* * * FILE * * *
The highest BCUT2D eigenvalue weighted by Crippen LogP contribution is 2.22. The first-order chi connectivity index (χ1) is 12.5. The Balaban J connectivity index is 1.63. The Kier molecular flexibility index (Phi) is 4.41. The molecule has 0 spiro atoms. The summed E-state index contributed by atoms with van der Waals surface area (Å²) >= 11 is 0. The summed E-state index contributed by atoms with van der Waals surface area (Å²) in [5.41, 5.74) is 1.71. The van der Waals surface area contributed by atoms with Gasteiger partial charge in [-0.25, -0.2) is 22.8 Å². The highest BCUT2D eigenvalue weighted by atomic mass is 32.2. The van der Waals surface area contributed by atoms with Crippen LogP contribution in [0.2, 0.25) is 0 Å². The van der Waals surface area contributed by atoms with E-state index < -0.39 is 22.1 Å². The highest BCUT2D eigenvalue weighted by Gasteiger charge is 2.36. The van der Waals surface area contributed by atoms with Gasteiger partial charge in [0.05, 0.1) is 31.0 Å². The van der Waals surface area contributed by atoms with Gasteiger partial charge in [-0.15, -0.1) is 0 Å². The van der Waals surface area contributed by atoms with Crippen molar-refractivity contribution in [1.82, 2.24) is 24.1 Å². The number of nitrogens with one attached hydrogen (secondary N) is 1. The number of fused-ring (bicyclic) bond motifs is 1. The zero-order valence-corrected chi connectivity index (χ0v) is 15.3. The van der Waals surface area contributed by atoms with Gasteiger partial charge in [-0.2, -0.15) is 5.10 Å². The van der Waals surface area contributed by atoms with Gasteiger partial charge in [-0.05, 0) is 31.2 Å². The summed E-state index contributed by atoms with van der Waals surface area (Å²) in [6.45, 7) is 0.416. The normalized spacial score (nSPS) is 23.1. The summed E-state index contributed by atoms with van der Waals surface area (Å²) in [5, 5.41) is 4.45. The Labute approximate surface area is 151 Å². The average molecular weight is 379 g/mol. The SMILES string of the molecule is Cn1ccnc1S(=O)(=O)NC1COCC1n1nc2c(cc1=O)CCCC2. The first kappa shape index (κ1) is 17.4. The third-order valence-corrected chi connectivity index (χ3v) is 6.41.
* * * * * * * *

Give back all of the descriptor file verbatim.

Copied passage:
The highest BCUT2D eigenvalue weighted by Crippen LogP contribution is 2.22. The first-order chi connectivity index (χ1) is 12.5. The Balaban J connectivity index is 1.63. The Kier molecular flexibility index (Phi) is 4.41. The molecule has 0 spiro atoms. The summed E-state index contributed by atoms with van der Waals surface area (Å²) >= 11 is 0. The summed E-state index contributed by atoms with van der Waals surface area (Å²) in [5.41, 5.74) is 1.71. The van der Waals surface area contributed by atoms with Gasteiger partial charge in [-0.25, -0.2) is 22.8 Å². The highest BCUT2D eigenvalue weighted by atomic mass is 32.2. The van der Waals surface area contributed by atoms with Crippen LogP contribution in [0.2, 0.25) is 0 Å². The van der Waals surface area contributed by atoms with E-state index < -0.39 is 22.1 Å². The highest BCUT2D eigenvalue weighted by Gasteiger charge is 2.36. The van der Waals surface area contributed by atoms with Gasteiger partial charge in [0.05, 0.1) is 31.0 Å². The van der Waals surface area contributed by atoms with Gasteiger partial charge in [-0.15, -0.1) is 0 Å². The van der Waals surface area contributed by atoms with Crippen molar-refractivity contribution in [1.82, 2.24) is 24.1 Å². The number of nitrogens with one attached hydrogen (secondary N) is 1. The number of fused-ring (bicyclic) bond motifs is 1. The zero-order valence-corrected chi connectivity index (χ0v) is 15.3. The van der Waals surface area contributed by atoms with Gasteiger partial charge in [-0.2, -0.15) is 5.10 Å². The van der Waals surface area contributed by atoms with Gasteiger partial charge in [-0.05, 0) is 31.2 Å². The summed E-state index contributed by atoms with van der Waals surface area (Å²) in [6.45, 7) is 0.416. The normalized spacial score (nSPS) is 23.1. The summed E-state index contributed by atoms with van der Waals surface area (Å²) in [5, 5.41) is 4.45. The Labute approximate surface area is 151 Å². The average molecular weight is 379 g/mol. The SMILES string of the molecule is Cn1ccnc1S(=O)(=O)NC1COCC1n1nc2c(cc1=O)CCCC2. The first kappa shape index (κ1) is 17.4. The third-order valence-corrected chi connectivity index (χ3v) is 6.41.